Ryta Mazankova is a proud Ukrainian with a compassionate spirit, as well as being a wife, a mum, and the first female humanitarian deminer in Ukraine.
Since the start of the war, Ryta has been a keen volunteer in Donbass, supporting vulnerable groups of civilians affected by the war in Ukraine. To this day, she helps whoever she can, assisting orphans, internally displaced people and many others to access accommodation, food and clothes. In October 2017, Ryta’s voluntary work was officially recognised when she won a state award for her incredible contribution.
Before joining HALO in March 2017, Ryta worked in the construction industry, and has never been afraid of what are traditionally considered ‘male jobs’. Ryta has shown great strength of character in her work so far and looks set to have a flourishing career at HALO.
Interviewer: Ryta, what do your family members think about the work you’re doing in HALO?
Ryta: They are very happy about it, and they’re proud of me. In fact, my husband was the one who encouraged me to work here.
Interviewer: (smiling) Was he trying to get rid of you?
Ryta: (laughing) Oh no, no… It was a choice between me being a deminer with HALO and me working on an oil rig somewhere far from home… So he told me: “Go for it, become a deminer!"
Interviewer: What about your female friends? What do they think about your work for HALO?
Ryta: One of my friends is in the army, and she was so excited by this news that she wrote a special post on her Facebook page about how proud she is of me becoming the first female humanitarian deminer in Ukraine. The rest of my friends agree with her that it’s pretty cool!
Interviewer: How do you find it living away from your family?
Ryta: You can get used to anything. You just have to have a goal, and that helps you to get through a lot. I know how take care of myself, so I can cope with difficult living conditions.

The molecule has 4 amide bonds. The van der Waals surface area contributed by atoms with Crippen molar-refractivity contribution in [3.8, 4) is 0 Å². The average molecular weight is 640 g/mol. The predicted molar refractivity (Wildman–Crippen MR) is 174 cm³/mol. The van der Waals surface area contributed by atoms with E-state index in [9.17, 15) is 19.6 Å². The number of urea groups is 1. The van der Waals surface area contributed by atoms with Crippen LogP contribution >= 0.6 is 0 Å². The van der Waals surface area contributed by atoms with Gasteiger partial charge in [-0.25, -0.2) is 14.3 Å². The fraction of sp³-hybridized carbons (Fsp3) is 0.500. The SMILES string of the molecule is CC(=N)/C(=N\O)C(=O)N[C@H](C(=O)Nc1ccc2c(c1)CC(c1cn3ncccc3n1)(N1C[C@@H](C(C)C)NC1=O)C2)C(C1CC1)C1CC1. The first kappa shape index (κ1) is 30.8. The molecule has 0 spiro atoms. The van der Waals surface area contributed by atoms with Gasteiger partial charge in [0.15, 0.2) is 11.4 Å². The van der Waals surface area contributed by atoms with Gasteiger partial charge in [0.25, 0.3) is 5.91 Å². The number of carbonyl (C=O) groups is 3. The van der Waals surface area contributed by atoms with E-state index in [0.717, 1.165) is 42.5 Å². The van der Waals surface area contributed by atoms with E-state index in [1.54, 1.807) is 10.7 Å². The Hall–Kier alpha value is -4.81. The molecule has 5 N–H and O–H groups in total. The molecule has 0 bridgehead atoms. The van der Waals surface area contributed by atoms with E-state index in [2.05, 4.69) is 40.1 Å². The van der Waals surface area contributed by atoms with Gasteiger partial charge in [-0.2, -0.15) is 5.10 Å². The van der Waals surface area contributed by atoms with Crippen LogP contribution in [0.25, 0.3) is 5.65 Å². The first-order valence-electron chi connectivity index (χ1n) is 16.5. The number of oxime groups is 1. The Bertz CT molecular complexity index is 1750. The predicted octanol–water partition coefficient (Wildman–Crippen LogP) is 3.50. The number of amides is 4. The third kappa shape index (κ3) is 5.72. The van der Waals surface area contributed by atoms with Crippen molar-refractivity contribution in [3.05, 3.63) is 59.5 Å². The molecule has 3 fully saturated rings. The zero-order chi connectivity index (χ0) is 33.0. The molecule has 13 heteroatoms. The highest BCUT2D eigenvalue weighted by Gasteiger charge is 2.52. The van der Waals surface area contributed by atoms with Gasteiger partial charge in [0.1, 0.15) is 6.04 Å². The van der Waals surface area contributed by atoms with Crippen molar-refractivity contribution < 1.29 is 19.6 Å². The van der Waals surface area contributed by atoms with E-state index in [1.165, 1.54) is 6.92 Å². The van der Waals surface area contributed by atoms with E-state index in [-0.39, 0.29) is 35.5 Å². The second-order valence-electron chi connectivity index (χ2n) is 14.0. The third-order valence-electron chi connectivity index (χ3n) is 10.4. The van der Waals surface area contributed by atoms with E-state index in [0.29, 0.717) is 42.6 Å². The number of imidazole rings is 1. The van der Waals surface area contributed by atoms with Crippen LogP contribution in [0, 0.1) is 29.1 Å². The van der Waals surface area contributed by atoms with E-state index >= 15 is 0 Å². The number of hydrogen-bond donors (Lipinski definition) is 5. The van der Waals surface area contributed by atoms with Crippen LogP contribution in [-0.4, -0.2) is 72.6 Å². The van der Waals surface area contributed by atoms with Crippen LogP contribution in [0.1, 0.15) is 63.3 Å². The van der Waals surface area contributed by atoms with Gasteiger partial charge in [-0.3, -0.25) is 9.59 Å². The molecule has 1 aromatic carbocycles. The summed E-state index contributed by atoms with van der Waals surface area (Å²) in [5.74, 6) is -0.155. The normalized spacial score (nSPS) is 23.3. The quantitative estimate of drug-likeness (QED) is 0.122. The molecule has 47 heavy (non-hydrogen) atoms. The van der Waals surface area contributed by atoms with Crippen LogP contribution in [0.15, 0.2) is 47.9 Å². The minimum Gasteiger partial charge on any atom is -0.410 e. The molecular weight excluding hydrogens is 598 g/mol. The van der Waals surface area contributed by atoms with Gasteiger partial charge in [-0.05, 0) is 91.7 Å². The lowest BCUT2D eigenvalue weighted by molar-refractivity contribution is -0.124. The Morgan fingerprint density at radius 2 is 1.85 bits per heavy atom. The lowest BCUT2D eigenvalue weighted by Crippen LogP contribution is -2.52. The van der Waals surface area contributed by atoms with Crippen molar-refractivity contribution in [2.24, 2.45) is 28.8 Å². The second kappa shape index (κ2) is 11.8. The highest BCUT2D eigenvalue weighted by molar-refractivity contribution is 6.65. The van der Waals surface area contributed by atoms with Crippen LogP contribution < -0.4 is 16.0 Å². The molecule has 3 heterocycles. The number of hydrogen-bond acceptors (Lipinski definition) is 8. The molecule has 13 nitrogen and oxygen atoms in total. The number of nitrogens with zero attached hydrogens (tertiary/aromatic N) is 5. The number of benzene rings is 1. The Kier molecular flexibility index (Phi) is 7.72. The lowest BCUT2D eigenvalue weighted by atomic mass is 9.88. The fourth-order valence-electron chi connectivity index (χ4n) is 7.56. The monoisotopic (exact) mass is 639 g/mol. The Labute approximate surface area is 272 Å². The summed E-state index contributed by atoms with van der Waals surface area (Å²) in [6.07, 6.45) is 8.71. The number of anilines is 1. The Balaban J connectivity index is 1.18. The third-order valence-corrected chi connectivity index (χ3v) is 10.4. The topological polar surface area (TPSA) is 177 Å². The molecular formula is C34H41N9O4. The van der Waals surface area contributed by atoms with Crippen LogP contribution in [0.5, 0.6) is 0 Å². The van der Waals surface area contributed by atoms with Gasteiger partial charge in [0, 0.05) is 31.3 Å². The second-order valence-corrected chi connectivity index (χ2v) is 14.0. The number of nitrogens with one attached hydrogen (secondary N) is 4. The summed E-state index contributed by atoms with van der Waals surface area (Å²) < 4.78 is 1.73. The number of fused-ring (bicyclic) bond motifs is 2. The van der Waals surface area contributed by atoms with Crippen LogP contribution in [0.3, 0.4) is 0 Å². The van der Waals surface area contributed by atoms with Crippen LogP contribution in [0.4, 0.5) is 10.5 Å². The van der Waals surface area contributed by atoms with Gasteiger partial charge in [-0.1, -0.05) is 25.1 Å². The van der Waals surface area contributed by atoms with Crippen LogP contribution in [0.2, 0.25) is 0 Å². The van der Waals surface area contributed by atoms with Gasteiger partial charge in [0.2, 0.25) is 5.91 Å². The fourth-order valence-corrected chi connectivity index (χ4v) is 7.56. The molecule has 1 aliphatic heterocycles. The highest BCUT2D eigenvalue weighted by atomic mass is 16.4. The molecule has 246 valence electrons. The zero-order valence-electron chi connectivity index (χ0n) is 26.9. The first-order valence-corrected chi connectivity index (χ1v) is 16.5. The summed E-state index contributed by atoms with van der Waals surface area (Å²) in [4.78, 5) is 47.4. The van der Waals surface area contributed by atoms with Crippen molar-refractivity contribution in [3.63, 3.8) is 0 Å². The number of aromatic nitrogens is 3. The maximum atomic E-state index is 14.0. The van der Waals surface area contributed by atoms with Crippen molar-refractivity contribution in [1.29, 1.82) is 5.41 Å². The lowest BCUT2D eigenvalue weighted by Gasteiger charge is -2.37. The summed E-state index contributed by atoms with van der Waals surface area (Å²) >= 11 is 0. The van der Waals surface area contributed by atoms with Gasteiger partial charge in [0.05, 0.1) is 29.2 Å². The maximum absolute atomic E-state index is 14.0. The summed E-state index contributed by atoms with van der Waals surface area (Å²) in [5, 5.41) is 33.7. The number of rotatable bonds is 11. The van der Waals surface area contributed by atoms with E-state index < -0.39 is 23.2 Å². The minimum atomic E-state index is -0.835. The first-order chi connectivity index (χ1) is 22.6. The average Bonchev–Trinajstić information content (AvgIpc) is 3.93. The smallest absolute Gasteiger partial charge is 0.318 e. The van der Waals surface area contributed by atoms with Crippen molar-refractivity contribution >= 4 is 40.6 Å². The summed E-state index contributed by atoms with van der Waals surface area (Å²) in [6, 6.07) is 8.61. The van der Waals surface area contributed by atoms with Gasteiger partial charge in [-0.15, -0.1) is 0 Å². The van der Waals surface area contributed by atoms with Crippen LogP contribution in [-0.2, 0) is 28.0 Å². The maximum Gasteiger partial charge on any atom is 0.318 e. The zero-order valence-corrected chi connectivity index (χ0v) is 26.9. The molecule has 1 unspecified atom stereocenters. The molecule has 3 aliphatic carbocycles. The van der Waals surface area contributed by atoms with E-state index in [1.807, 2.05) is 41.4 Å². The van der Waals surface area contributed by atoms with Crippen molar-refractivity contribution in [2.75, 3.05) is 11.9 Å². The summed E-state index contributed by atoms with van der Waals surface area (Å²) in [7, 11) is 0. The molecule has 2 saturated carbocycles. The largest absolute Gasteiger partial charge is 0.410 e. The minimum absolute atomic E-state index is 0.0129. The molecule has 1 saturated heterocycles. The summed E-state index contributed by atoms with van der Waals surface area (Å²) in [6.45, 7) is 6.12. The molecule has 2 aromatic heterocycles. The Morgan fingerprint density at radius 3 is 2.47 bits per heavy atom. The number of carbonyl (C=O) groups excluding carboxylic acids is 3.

Interviewer: Are there opportunities that this job has given to you or your family that you wouldn’t otherwise have had?
Ryta: I didn’t join HALO for the money at all, but for an entirely different reason. My husband has always been the main breadwinner in our family, so I just followed the call of my heart. Having said that, I am glad to be making more money now than I did before HALO—I can buy gifts for my family myself, and don’t have to ask my husband for money every time I want it. It’s a nice feeling of course!
Interviewer: What are your ambitions for the future?
Ryta: I really intend to work here long-term. Or as long as you’ll have me! I have a tendency to speak my mind and get myself in trouble, but that’s just me. (smiling)
Interviewer: If you could ask a fellow female deminer from around the world one question, what would it be?
Ryta: I don’t know… That’s a difficult question, because I don’t have any context or any friends from HALO abroad… Maybe I would ask her what she thought the most important advice would be that she could give me based on her experience… Like… what is the most important quality you should have to be successful at this job?
Interviewer: What words of advice would you give to women in general to encourage them to work for HALO and more generally in male dominated sectors?
Ryta: I would say that you should just be the biggest fan of the work that you’re doing, and the difference that you’re making for your country. If you like what you’re doing, you will always succeed in it. Just yesterday I watched the video by National Geographic about HALO in Angola, and heard the sound of the detector, and I physically felt how much I miss my job now! (HALO Ukraine’s demining operations are on stand down for the winter months.)
Interviewer: Have you ever been told that you’re doing a “man’s job”? If yes, how did that make you feel?
Ryta: To be honest, I have never been told that by anybody… The worst comment I hear is “But it’s so dangerous!” I always reply that you just have to pay attention and then it’s safe. If someone did say that it was a man’s job, I’d give examples of men doing a “woman’s job”, like being a cook… I don’t think that demining is a “man’s job” really.
Interviewer: In what ways would you say that demining is in fact a “woman’s job”?
Ryta: That’s obvious. You absolutely have to be a stayer for this job, spending a lot of time concentrating. I think women can have much greater reserves of endurance than men.
Interviewer: And the last question from me is how do you feel when other women are put off doing a job that’s perceived to be “male”?
Ryta: If you aren’t sure you want to do it, just don’t. When I was in construction, sometimes I had to work with a jackhammer. And I agree that generally operating such a piece of machinery is a male job, but I really liked that, because I felt physical fatigue, and I loved that feeling of my muscles being tired at the end of the day. I don’t like women talking about flowers and stuff. Honestly, I have only one flower at home, and it’s carnivorous - it eats flies!